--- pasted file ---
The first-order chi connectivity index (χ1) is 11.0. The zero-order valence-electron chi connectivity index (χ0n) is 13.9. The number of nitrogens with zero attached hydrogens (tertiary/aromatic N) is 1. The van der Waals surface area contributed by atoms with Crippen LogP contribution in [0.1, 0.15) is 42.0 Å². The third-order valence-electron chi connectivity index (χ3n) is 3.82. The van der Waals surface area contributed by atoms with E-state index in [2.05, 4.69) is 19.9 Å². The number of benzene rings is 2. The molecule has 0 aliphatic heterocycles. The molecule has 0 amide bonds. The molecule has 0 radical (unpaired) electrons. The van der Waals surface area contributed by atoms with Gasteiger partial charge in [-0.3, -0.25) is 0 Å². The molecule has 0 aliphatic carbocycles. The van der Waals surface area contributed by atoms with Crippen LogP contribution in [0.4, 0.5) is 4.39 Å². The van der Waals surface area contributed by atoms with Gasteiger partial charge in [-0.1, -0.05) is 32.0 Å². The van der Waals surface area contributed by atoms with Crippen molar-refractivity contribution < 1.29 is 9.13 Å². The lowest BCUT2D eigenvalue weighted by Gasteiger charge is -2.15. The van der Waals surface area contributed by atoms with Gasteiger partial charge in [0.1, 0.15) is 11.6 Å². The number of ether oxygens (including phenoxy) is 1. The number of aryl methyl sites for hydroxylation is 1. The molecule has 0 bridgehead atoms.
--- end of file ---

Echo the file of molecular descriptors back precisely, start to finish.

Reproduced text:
The first-order chi connectivity index (χ1) is 11.0. The zero-order valence-electron chi connectivity index (χ0n) is 13.9. The number of nitrogens with zero attached hydrogens (tertiary/aromatic N) is 1. The van der Waals surface area contributed by atoms with Crippen LogP contribution in [0.1, 0.15) is 42.0 Å². The third-order valence-electron chi connectivity index (χ3n) is 3.82. The van der Waals surface area contributed by atoms with E-state index in [2.05, 4.69) is 19.9 Å². The number of benzene rings is 2. The molecule has 0 aliphatic heterocycles. The molecule has 0 amide bonds. The molecule has 0 radical (unpaired) electrons. The van der Waals surface area contributed by atoms with Gasteiger partial charge in [-0.3, -0.25) is 0 Å². The molecule has 0 aliphatic carbocycles. The van der Waals surface area contributed by atoms with Crippen LogP contribution in [0.4, 0.5) is 4.39 Å². The van der Waals surface area contributed by atoms with Gasteiger partial charge in [-0.1, -0.05) is 32.0 Å². The van der Waals surface area contributed by atoms with Crippen molar-refractivity contribution < 1.29 is 9.13 Å². The lowest BCUT2D eigenvalue weighted by Gasteiger charge is -2.15. The van der Waals surface area contributed by atoms with Gasteiger partial charge in [0.1, 0.15) is 11.6 Å². The number of ether oxygens (including phenoxy) is 1. The number of aryl methyl sites for hydroxylation is 1. The molecule has 0 bridgehead atoms.